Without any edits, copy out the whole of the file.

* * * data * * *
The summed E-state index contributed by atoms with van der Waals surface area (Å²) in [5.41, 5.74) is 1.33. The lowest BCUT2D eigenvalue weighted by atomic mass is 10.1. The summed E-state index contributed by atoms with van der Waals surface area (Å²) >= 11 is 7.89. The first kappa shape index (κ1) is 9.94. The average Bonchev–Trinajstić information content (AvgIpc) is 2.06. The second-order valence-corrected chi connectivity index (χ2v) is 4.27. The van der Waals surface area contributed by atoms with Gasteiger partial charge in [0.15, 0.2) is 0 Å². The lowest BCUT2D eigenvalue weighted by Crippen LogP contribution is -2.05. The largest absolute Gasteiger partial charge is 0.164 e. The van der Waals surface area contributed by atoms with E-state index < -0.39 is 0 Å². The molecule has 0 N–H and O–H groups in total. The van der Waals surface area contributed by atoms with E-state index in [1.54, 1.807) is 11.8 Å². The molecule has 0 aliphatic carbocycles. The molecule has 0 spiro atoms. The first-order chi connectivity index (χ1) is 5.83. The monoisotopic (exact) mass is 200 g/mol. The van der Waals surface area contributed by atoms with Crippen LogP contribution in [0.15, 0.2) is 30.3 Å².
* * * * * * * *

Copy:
The summed E-state index contributed by atoms with van der Waals surface area (Å²) in [5.41, 5.74) is 1.33. The lowest BCUT2D eigenvalue weighted by atomic mass is 10.1. The summed E-state index contributed by atoms with van der Waals surface area (Å²) >= 11 is 7.89. The first kappa shape index (κ1) is 9.94. The average Bonchev–Trinajstić information content (AvgIpc) is 2.06. The second-order valence-corrected chi connectivity index (χ2v) is 4.27. The van der Waals surface area contributed by atoms with Gasteiger partial charge in [0.15, 0.2) is 0 Å². The lowest BCUT2D eigenvalue weighted by Crippen LogP contribution is -2.05. The largest absolute Gasteiger partial charge is 0.164 e. The van der Waals surface area contributed by atoms with E-state index < -0.39 is 0 Å². The molecule has 0 N–H and O–H groups in total. The van der Waals surface area contributed by atoms with E-state index in [1.54, 1.807) is 11.8 Å². The molecule has 0 aliphatic carbocycles. The molecule has 0 spiro atoms. The first-order chi connectivity index (χ1) is 5.83. The monoisotopic (exact) mass is 200 g/mol. The van der Waals surface area contributed by atoms with Crippen LogP contribution in [0.15, 0.2) is 30.3 Å².